Institutions aren’t capable of empathizing with people. Only people can empathize with people.
Every morning, we all wake up…and spend our day filling institutional roles.
Citizens. Workers. Customers. Clients. Teachers. Students.
Politicians. Police officers. Managers. Executives. Journalists. Pastors and other religious leaders.
We are not these roles.
We’re just people. But through our participation in society, we acquire these roles.
There’s a lot of pressure on us to fulfill these roles.
Heck, in the case of being a worker, your entire living wage is dependent on you doing a good job, working for the institution that’s paying you.
We are not these roles. But it’s not surprising—especially when we fill a role for a long time, and do a good job at it—that we start to identify with them.
After all, our social status—both within the organization we work for, and in our society at large—is the result of the roles we fill, and how successfully we fill them.
We are not these roles. But when you’re filling these roles…you aren’t supposed to let your personal baggage get in the way.
You’re supposed to put aside your emotions, your opinions, your disagreements—and just focus on doing the job at hand.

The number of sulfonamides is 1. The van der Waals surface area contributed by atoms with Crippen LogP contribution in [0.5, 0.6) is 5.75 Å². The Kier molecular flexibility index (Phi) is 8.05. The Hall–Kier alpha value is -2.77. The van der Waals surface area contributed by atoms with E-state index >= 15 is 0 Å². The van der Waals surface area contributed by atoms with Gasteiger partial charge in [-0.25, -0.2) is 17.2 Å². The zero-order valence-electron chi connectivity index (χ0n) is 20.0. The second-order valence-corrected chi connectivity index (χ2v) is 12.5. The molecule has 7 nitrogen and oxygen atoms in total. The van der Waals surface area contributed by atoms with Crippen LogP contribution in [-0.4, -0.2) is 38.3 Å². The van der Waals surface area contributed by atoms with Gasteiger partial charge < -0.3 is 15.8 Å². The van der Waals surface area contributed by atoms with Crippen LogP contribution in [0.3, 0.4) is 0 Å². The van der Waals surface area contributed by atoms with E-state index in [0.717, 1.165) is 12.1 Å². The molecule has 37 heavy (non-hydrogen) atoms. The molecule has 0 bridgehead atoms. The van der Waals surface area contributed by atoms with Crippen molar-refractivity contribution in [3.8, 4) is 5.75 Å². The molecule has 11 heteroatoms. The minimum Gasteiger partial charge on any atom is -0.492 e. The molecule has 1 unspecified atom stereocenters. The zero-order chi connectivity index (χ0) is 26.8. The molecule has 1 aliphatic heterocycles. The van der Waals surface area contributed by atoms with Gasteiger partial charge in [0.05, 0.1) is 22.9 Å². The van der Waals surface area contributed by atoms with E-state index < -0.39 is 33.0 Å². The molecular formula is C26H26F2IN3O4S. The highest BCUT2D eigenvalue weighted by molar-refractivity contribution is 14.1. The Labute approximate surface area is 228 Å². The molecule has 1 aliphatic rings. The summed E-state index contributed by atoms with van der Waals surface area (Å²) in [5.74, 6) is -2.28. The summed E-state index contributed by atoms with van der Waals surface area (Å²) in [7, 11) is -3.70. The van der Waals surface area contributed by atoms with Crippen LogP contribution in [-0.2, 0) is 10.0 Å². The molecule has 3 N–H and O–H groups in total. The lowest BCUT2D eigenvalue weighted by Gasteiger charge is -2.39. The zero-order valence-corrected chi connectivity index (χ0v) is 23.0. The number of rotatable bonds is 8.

When you go to work, what you’re effectively paid to do is step out of your own personhood, and become an institutional agent.
You’re paid to adopt an institutional mindset. To donate your time and energy not to what you want to do, or what you think is best—but to what the rules and directives of the institution tell you to do.
We even praise people who do that well for being “professional.”
And sometimes, this is all well and good.
But where we run into problems is when our institutions become corrupt, exploitative, or dysfunctional.
We run into problems when the personhood that you’re supposed to just set aside temporarily doesn’t come back—and an institutional mindset takes over your own personal mindset.
Because institutions suck at seeing people as people.
They can only see people as roles, as resources, as objects useful to their institutional goals…or obstacles standing in their way, making their jobs harder.
As numbers, scapegoats, targets, pawns, suckers, sources of revenue, people who need to be disciplined or punished.
Anytime we see people in this way…we aren’t really seeing them as people. We’re seeing them through the eyes of institutional agents.
So many of our societal conflicts boil down to a conflict between some group of ordinary people, and some group of institutional agents.
Usually, the institutional agents are victimizing the ordinary people. And usually, they feel totally justified in doing so—because the institutional mindset has so taken over the people who work for that institution that they can’t empathize with the people they’re oppressing.
Because institutions aren’t capable of empathizing with people. Only people can empathize with people.
As Upton Sinclair famously said, “It’s difficult to get a man to understand something, when his salary depends upon his not understanding it.”
We are not these roles.
And no matter what roles you fill, and how devoted you are to their mission, I hope you can still step out of those roles, and be a person.
This is the 127th in a series of over 150 videos about how to create real, lasting social change. Click here for a list of all titles, videos, and transcripts.